The panel for Monday night’s episode was filled with various opinions and colourful personalities. From left to right sat former Tasmanian Senator Jacqui Lambie, Minister for Social Services Dan Tehan, author and broadcaster Rosie Waterland, workplace relations commentator and consultant Grace Collier, and shadow Attorney-General Mark Dreyfus. 

The first topic covered in the night regarded small town homophobia, and how conservative forces were supposedly working to “thwart” equality. When the questioner put Dan Tehan on the spot and asked him if he will attend the upcoming AFL Pride Game, Rosie Waterland cut off his seemingly undecided answer.

“I think you should definitely get there,” she said, “give me your diary and a sharpie”.

With many of her comments being received with laughter and applause, Waterland seemed to be the voice of reason and the comic relief throughout the night. This continued when she questioned whether Pauline Hanson is right for politics, and suggested that she goes to TAFE to learn a trade instead.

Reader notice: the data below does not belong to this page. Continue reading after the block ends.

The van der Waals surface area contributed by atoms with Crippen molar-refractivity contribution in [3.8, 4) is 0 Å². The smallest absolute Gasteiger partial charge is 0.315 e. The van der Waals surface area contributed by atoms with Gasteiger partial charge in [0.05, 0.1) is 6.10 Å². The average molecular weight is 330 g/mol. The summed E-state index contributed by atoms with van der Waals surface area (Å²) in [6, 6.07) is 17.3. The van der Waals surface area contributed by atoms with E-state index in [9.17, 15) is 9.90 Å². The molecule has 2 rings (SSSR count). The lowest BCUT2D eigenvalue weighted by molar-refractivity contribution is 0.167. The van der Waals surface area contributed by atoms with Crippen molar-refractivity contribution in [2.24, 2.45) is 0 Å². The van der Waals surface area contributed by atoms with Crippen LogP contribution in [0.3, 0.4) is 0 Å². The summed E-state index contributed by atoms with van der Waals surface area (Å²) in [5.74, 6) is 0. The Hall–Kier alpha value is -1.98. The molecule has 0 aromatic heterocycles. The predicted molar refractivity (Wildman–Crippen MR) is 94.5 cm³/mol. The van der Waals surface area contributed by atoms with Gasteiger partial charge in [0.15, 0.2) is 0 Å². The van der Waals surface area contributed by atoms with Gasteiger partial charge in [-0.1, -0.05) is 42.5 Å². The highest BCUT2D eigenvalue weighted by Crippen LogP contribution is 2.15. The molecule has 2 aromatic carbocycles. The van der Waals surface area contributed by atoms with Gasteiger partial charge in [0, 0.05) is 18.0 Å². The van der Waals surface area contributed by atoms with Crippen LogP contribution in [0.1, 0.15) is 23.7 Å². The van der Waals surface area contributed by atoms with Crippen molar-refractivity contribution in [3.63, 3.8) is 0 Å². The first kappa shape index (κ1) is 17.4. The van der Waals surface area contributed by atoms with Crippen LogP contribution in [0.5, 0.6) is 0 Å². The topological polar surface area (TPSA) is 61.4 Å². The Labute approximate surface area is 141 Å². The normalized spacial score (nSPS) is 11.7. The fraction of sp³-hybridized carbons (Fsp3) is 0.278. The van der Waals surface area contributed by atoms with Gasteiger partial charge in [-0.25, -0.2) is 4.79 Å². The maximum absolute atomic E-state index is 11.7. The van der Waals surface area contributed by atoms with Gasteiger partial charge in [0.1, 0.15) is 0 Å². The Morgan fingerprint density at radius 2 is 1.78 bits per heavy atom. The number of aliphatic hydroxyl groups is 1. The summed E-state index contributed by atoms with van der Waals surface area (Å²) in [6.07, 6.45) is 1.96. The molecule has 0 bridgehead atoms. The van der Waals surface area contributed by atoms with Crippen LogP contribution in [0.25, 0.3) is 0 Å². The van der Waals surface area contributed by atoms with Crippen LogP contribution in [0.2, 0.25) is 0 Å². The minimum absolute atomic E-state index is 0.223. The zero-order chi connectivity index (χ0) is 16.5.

Barnaby Joyce’s $150,000 interview with Vikki Campion was brought into the discussion regarding politicians being too ego-driven and self-serving. Jacqui got “brutally honest” with the audience saying that Barnaby’s actions are beyond a mid-life crisis, and she questioned his mental health.

“This is not the Barnaby Joyce I know,” she said. “I’m not going to sit here and kick him while he’s down and out. I’ll be brutally honest with you there.”

She did then turn around and tell him that “if you can’t keep it in your pants, you’re going to pay the price”, which was followed with laughter from the audience.

Waterland had a similar negative opinion on Joyce saying that it was a problem when stories on politicians could easily be reported on in the tabloids. 

“I don’t want to read about my elected representatives right next to where I read about the Kardashians,” she said.